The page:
a light-headed feeling, like you might pass out;
wheezing, chest tightness, trouble breathing;
high blood pressure--severe headache, blurred vision, pounding in your neck or ears, anxiety, confusion;
heart attack symptoms--chest pain or pressure, pain spreading to your jaw or shoulder, nausea, sweating; or
signs of a stroke--sudden numbness or weakness (especially on one side of the body), sudden severe headache, slurred speech, problems with vision or balance.
Common side effects may include:
feeling short of breath;
chest pain or discomfort;
flushing (warmth, redness, or tingly feeling).
This is not a complete list of side effects and others may occur. Call your doctor for medical advice about side effects. You may report side effects to FDA at 1 800 FDA 1088.
See also: Side effects (in more detail)
What other drugs will affect regadenoson?
Other drugs may interact with regadenoson, including prescription and over-the-counter medicines, vitamins, and herbal products. Tell each of your health care providers about all medicines you use now and any medicine you start or stop using.
More about Lexiscan (regadenoson)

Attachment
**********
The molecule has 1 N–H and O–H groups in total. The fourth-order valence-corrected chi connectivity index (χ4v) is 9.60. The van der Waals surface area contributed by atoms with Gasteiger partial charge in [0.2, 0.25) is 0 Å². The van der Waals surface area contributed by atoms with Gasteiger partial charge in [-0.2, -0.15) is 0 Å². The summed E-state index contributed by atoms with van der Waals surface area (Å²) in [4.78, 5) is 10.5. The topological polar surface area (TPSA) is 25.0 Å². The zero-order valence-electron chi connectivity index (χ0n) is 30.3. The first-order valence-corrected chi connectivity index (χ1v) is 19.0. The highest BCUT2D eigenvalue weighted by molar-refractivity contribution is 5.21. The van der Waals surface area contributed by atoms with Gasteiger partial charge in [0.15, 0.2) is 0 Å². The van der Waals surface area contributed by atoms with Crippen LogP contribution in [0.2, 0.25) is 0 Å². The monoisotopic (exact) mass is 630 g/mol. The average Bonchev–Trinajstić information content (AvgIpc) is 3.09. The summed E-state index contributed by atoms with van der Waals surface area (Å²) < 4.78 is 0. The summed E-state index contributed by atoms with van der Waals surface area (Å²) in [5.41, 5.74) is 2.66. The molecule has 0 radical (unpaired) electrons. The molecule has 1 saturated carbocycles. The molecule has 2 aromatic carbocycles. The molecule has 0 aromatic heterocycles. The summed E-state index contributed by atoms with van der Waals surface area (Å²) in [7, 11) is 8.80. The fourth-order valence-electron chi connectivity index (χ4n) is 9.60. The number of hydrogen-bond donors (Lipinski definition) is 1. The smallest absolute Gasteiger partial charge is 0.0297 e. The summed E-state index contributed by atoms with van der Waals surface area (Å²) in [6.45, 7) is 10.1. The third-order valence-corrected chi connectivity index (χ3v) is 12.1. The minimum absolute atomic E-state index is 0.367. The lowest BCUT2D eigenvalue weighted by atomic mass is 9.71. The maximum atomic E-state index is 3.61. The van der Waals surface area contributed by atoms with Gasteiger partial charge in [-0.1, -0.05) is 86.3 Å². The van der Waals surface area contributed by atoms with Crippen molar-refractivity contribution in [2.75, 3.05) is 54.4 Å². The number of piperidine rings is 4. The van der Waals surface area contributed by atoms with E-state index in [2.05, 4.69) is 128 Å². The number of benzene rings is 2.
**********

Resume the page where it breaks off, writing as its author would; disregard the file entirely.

Related treatment guides
Where can I get more information?
- Your doctor or pharmacist can provide more information about regadenoson.
- Remember, keep this and all other medicines out of the reach of children, never share your medicines with others, and use this medication only for the indication prescribed.
- Disclaimer: Every effort has been made to ensure that the information provided by Cerner Multum, Inc. ('Multum') is accurate, up-to-date, and complete, but no guarantee is made to that effect. Drug information contained herein may be time sensitive. Multum information has been compiled for use by healthcare practitioners and consumers in the United States and therefore Multum does not warrant that uses outside of the United States are appropriate, unless specifically indicated otherwise. Multum's drug information does not endorse drugs, diagnose patients or recommend therapy. Multum's drug information is an informational resource designed to assist licensed healthcare practitioners in caring for their patients and/or to serve consumers viewing this service as a supplement to, and not a substitute for, the expertise, skill, knowledge and judgment of healthcare practitioners. The absence of a warning for a given drug or drug combination in no way should be construed to indicate that the drug or drug combination is safe, effective or appropriate for any given patient. Multum does not assume any responsibility for any aspect of healthcare administered with the aid of information Multum provides. The information contained herein is not intended to cover all possible uses, directions, precautions, warnings, drug interactions, allergic reactions, or adverse effects. If you have questions about the drugs you are taking, check with your doctor, nurse or pharmacist.
Copyright 1996-2012 Cerner Multum, Inc. Version: 4.01.
Date modified: January 10, 2017
Last reviewed: October 29, 2014